- Instagram now shows when users are online, last active status: Here's how it will work
- J-K: Two civilians, Army jawan killed as Pakistan violates ceasefire near Akhnoor, BSF retaliates effectively
- Parineeti Chopra, Sidharth Malhotra and Vidya Balan raise the oomph quotient of Dabboo Ratnani 2018 calendar
Fourteen-year-old Kanika, daughter of a labourer in Gurgaon’s Kadarpur village, dreams of becoming an accountant one day, so she can provide a better life to her family and herself. The main obstruction in her path, however, is the government school in the village where she studies.
The Government Senior Secondary School in Kadarpur only provides students with education up to Class X. For higher studies, students — both boys and girls — have to travel to a government school in Badshahpur, almost 10 kilometres away. “For the boys, this is a problem only as far as cost or distance is concerned, but for us, this commute becomes an issue of safety,” says a student of Class IX, who has an older brother in Class X as well as a younger one in Class VI.
“Girls have to travel to the school by autorickshaw, and often get harassed on the way. Men on motorcycles put their hands inside the auto to touch us inappropriately and sometimes even follow us to our homes,” she says.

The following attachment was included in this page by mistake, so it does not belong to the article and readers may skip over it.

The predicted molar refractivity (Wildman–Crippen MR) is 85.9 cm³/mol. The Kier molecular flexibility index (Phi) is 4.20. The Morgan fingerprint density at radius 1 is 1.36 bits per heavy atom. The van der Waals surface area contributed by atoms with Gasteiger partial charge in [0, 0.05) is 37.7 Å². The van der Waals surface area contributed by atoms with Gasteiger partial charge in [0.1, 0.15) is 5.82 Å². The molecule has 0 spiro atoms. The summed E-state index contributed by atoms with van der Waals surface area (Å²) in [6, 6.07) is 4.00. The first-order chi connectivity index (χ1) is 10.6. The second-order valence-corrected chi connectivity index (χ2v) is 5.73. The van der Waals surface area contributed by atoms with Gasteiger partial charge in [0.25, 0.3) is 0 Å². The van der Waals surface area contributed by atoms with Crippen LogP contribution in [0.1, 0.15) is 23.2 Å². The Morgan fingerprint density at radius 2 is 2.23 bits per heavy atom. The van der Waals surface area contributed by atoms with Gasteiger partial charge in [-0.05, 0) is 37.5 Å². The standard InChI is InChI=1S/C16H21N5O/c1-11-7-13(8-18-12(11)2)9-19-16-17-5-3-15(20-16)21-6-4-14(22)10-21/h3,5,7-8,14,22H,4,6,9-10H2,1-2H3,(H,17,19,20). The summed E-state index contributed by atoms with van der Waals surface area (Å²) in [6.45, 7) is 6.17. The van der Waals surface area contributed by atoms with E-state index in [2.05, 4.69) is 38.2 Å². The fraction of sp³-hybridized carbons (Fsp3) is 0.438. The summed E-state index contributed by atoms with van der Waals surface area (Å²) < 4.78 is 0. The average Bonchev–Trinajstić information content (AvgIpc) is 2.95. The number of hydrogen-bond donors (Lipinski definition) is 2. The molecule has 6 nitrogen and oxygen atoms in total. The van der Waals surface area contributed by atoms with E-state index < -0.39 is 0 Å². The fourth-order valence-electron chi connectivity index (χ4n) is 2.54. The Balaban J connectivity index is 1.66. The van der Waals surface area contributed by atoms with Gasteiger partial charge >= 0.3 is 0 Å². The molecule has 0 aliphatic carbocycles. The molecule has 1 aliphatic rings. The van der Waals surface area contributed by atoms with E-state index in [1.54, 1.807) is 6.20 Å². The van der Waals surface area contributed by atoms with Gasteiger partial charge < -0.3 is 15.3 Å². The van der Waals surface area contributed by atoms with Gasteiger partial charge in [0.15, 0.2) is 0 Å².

As a result of this harassment, several parents in Kadarpur choose to keep their girls at home instead of allowing them to complete their education. Worried about their future, over 150 students of the school locked up the gates and staged a demonstration outside its premises on Friday morning.
Even though their protest came on the heels of a similar one in Rewari, where girls eventually went on a fast until their demands were met, the students in Kadarpur insist their movement was separate and had been planned before the one in Rewari became the centre of attention.
Students claim they had made a similar demand “four or five years” ago, which was not fulfilled at that time either. District Education Officer (DEO) Neelam Bhandari, however, says this was because the school did not meet the required criteria for Plus Two classes. “In order for a school to go up to grade XII, there is need for at least 150 students in Classes IX and X. That was not true for this school at the time,” says Bhandari, going on to confirm that the school fulfils this “norm” now.
The protest was finally called off around 3 pm, after students received assurance from authorities that their demands would be considered. Some students, however, remain skeptical.
A student of Class X says, “They have said they will meet our demands, but let’s see… This government talks about Beti Padhao, Beti Bachao, but doesn’t provide the facilities to fulfil that slogan. Agar betiyan ghar pe baithin hain toh unhe padhaoge kaise, bachaoge kaise?”